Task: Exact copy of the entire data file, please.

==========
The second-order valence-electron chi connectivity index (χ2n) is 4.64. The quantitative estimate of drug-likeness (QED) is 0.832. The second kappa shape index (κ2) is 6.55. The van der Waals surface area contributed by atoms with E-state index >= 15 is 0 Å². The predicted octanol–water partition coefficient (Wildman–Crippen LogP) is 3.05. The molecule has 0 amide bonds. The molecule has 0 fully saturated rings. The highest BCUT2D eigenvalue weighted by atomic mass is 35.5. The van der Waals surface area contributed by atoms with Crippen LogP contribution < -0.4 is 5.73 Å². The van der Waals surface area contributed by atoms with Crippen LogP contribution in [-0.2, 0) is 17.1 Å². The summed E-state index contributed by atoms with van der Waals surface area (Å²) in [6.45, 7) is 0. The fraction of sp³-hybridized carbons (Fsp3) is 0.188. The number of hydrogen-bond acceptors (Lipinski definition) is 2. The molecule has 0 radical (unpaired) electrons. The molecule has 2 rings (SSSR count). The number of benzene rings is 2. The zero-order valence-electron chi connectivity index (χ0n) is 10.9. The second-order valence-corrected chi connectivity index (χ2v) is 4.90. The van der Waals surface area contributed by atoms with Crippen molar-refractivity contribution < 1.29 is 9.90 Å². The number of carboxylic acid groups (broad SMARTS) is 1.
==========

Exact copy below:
The second-order valence-electron chi connectivity index (χ2n) is 4.64. The quantitative estimate of drug-likeness (QED) is 0.832. The second kappa shape index (κ2) is 6.55. The van der Waals surface area contributed by atoms with E-state index >= 15 is 0 Å². The predicted octanol–water partition coefficient (Wildman–Crippen LogP) is 3.05. The molecule has 0 amide bonds. The molecule has 0 fully saturated rings. The highest BCUT2D eigenvalue weighted by atomic mass is 35.5. The van der Waals surface area contributed by atoms with Crippen LogP contribution < -0.4 is 5.73 Å². The van der Waals surface area contributed by atoms with Crippen LogP contribution in [-0.2, 0) is 17.1 Å². The summed E-state index contributed by atoms with van der Waals surface area (Å²) in [6.45, 7) is 0. The fraction of sp³-hybridized carbons (Fsp3) is 0.188. The number of hydrogen-bond acceptors (Lipinski definition) is 2. The molecule has 0 radical (unpaired) electrons. The molecule has 2 rings (SSSR count). The number of benzene rings is 2. The zero-order valence-electron chi connectivity index (χ0n) is 10.9. The second-order valence-corrected chi connectivity index (χ2v) is 4.90. The van der Waals surface area contributed by atoms with Crippen molar-refractivity contribution < 1.29 is 9.90 Å². The number of carboxylic acid groups (broad SMARTS) is 1.